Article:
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Perverse Titillation: The Exploitation Cinema of Italy, Spain and France, 19601980 [Paperback]

Danny Shipka
5.0 out of 5 stars  See all reviews (1 customer review)
Price: £40.87 & FREE Delivery in the UK. Details
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Book Description

31 May 2011
The European exploitation film industry of Italy, Spain and France during the height of its popularity from 1960 to 1980 is the focus of this entertaining history. With subject matter running the gamut from Italian zombies (Zombi 2) to Spanish werewolves (La Marca del Hombre Lobo) to French lesbian vampires (Blood and Roses), the shocking and profoundly entertaining motion pictures of the "Eurocult" genre are discussed from the standpoint of both the films and the filmmakers, including such internationally celebrated auteurs as Mario Bava, Jess Franco, Jean Rollin and Paul Naschy.

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Product details

  • Paperback: 338 pages
  • Publisher: McFarland & Co Inc (31 May 2011)
  • Language: English
  • ISBN-10: 0786448881
  • ISBN-13: 978-0786448883
  • Product Dimensions: 17.8 x 2.5 x 25.4 cm
  • Average Customer Review: 5.0 out of 5 stars  See all reviews (1 customer review)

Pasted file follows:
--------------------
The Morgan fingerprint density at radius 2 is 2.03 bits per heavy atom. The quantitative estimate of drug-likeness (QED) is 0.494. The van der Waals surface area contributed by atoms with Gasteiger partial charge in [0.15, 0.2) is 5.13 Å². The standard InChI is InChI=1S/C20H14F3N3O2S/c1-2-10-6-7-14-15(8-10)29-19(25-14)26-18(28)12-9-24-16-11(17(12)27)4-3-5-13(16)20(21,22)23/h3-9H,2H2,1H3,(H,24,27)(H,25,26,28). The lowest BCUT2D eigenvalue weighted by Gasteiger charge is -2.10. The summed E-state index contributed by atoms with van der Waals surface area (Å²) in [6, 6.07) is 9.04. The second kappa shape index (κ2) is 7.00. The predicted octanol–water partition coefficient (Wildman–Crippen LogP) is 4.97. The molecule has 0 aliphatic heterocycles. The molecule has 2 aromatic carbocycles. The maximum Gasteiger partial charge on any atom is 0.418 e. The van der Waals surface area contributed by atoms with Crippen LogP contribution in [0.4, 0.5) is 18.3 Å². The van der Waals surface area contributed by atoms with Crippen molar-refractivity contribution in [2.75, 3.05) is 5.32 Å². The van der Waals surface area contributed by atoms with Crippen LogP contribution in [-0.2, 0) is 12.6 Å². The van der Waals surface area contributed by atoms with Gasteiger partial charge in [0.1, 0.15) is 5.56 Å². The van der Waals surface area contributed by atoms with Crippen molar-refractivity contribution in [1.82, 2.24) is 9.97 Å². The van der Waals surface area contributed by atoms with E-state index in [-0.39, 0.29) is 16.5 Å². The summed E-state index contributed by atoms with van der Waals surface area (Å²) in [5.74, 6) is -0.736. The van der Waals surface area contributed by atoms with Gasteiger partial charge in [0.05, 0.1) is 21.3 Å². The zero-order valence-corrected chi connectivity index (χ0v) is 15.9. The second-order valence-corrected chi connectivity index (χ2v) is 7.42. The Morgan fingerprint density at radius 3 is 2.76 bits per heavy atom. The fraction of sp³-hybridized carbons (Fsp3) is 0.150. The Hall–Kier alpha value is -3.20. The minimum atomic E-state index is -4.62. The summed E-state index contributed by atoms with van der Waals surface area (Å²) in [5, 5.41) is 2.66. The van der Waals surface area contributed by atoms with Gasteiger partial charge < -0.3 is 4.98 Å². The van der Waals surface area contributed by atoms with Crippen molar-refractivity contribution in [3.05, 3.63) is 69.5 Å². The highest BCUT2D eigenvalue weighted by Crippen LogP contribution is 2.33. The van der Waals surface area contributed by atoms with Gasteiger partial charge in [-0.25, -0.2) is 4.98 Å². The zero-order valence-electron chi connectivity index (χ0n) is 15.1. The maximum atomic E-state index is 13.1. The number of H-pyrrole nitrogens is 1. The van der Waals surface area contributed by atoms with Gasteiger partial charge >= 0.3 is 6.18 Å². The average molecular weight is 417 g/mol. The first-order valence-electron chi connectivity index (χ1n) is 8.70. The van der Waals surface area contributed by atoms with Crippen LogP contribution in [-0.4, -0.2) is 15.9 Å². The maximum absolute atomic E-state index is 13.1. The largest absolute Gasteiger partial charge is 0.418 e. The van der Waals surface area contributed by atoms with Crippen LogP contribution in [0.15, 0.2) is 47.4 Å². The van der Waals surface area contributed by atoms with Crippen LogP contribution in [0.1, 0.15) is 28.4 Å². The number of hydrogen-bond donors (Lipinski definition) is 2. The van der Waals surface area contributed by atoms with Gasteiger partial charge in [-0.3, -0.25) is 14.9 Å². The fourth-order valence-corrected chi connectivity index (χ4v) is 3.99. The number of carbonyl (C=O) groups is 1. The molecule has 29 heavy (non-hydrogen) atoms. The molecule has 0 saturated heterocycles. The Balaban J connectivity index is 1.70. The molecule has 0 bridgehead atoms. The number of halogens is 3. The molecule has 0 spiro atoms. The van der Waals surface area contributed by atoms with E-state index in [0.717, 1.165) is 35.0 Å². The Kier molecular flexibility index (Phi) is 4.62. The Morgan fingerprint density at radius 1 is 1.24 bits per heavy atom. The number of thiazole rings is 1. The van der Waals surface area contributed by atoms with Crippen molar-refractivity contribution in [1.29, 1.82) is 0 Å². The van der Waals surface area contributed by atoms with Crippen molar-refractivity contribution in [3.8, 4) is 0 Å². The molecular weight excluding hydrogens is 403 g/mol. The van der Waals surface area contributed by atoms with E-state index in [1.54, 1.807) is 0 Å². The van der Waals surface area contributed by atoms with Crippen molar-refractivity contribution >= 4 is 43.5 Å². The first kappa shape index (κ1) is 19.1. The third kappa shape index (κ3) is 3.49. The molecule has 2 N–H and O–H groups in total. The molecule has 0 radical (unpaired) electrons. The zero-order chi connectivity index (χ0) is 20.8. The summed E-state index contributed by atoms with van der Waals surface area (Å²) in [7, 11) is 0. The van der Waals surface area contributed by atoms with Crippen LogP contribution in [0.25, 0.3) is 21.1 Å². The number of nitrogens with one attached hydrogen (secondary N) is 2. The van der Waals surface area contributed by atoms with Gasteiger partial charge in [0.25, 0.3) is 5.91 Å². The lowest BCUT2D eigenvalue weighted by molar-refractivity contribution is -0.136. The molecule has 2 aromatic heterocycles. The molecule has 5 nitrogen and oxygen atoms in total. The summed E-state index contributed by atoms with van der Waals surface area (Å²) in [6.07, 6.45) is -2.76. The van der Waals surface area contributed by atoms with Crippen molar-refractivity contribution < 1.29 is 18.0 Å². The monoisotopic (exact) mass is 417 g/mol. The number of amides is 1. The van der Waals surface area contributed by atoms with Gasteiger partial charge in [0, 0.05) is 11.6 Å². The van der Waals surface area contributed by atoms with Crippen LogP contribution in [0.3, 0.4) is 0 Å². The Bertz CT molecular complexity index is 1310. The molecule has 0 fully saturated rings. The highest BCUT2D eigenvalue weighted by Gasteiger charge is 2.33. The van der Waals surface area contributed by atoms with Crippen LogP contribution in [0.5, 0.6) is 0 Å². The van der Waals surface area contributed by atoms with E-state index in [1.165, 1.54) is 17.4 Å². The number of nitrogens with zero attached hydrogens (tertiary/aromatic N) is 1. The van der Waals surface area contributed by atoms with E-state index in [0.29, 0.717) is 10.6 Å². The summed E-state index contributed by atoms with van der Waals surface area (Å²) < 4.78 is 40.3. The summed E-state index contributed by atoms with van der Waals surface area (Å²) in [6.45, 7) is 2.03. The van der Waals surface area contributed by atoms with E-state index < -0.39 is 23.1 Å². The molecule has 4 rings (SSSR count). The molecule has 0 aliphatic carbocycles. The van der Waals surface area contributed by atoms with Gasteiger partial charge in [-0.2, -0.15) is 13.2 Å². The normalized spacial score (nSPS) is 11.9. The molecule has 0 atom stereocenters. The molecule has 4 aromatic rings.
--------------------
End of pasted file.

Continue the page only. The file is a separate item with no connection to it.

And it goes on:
• Amazon Bestsellers Rank: 1,104,385 in Books (See Top 100 in Books)

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Most Helpful Customer Reviews
Format:Paperback|Verified Purchase
For anyone interested in European cult movies, trash movies or giallo, this is an amazing book. I thought I would be dipping in occasionally, looking up the odd entry from time to time, but no, once I had started reading I could hardly put it down. Even the most trashy or sexist films are dealt with in the same enthusiastic tone as anything else and put into some sort of social or political context. Obviously written by a real enthusiast, this is a thrill to read. Films that you thought just you and a few friends really liked, Danny is holding up to the light and rating just as highly as you. Its an expensive book but not a wasted page. The pictures could have been in colour but there are lots of them and they are well chosen. The most obscure titles are not included but I'm just so grateful to have this. One of the only and surely the best overviews of a very specialist but much loved area of film, ignored for too long by all but us fans. Excellent.
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Most Helpful Customer Reviews on (beta) 4.6 out of 5 stars  9 reviews
8 of 9 people found the following review helpful
5.0 out of 5 stars Perverse Titillation! 9 Jan 2012
By Steve Smethers - Published on